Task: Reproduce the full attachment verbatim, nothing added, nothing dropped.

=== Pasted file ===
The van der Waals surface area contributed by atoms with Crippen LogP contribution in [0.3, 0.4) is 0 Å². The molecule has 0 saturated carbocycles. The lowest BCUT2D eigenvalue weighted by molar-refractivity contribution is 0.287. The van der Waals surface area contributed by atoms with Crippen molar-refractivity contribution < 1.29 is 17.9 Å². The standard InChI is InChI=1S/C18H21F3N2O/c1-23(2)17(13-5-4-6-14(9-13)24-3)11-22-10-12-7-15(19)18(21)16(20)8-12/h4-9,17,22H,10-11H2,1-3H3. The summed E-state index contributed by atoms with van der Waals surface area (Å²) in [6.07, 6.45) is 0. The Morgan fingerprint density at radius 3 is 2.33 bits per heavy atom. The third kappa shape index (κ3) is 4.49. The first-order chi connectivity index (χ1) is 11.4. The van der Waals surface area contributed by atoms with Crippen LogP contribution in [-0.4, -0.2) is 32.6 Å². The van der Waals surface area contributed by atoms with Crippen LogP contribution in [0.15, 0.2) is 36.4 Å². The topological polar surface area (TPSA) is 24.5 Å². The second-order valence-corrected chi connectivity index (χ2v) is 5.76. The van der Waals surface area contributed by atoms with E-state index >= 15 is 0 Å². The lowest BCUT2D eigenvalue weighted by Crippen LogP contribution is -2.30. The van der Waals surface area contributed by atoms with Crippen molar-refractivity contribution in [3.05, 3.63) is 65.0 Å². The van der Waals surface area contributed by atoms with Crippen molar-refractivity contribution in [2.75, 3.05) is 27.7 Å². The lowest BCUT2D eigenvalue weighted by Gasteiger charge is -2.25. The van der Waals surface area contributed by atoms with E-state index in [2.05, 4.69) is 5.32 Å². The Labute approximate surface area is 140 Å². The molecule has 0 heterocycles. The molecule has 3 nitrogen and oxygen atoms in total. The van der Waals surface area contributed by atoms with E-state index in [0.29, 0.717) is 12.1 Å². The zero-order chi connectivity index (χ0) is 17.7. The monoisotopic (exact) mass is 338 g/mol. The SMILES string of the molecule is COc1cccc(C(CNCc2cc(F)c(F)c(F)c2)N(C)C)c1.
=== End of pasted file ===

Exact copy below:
The van der Waals surface area contributed by atoms with Crippen LogP contribution in [0.3, 0.4) is 0 Å². The molecule has 0 saturated carbocycles. The lowest BCUT2D eigenvalue weighted by molar-refractivity contribution is 0.287. The van der Waals surface area contributed by atoms with Crippen molar-refractivity contribution < 1.29 is 17.9 Å². The standard InChI is InChI=1S/C18H21F3N2O/c1-23(2)17(13-5-4-6-14(9-13)24-3)11-22-10-12-7-15(19)18(21)16(20)8-12/h4-9,17,22H,10-11H2,1-3H3. The summed E-state index contributed by atoms with van der Waals surface area (Å²) in [6.07, 6.45) is 0. The Morgan fingerprint density at radius 3 is 2.33 bits per heavy atom. The third kappa shape index (κ3) is 4.49. The first-order chi connectivity index (χ1) is 11.4. The van der Waals surface area contributed by atoms with Crippen LogP contribution in [-0.4, -0.2) is 32.6 Å². The van der Waals surface area contributed by atoms with Crippen LogP contribution in [0.15, 0.2) is 36.4 Å². The topological polar surface area (TPSA) is 24.5 Å². The second-order valence-corrected chi connectivity index (χ2v) is 5.76. The van der Waals surface area contributed by atoms with E-state index >= 15 is 0 Å². The lowest BCUT2D eigenvalue weighted by Crippen LogP contribution is -2.30. The van der Waals surface area contributed by atoms with Crippen molar-refractivity contribution in [3.05, 3.63) is 65.0 Å². The van der Waals surface area contributed by atoms with Crippen molar-refractivity contribution in [2.75, 3.05) is 27.7 Å². The lowest BCUT2D eigenvalue weighted by Gasteiger charge is -2.25. The van der Waals surface area contributed by atoms with E-state index in [2.05, 4.69) is 5.32 Å². The Labute approximate surface area is 140 Å². The molecule has 0 heterocycles. The molecule has 3 nitrogen and oxygen atoms in total. The van der Waals surface area contributed by atoms with E-state index in [0.29, 0.717) is 12.1 Å². The zero-order chi connectivity index (χ0) is 17.7. The monoisotopic (exact) mass is 338 g/mol. The SMILES string of the molecule is COc1cccc(C(CNCc2cc(F)c(F)c(F)c2)N(C)C)c1.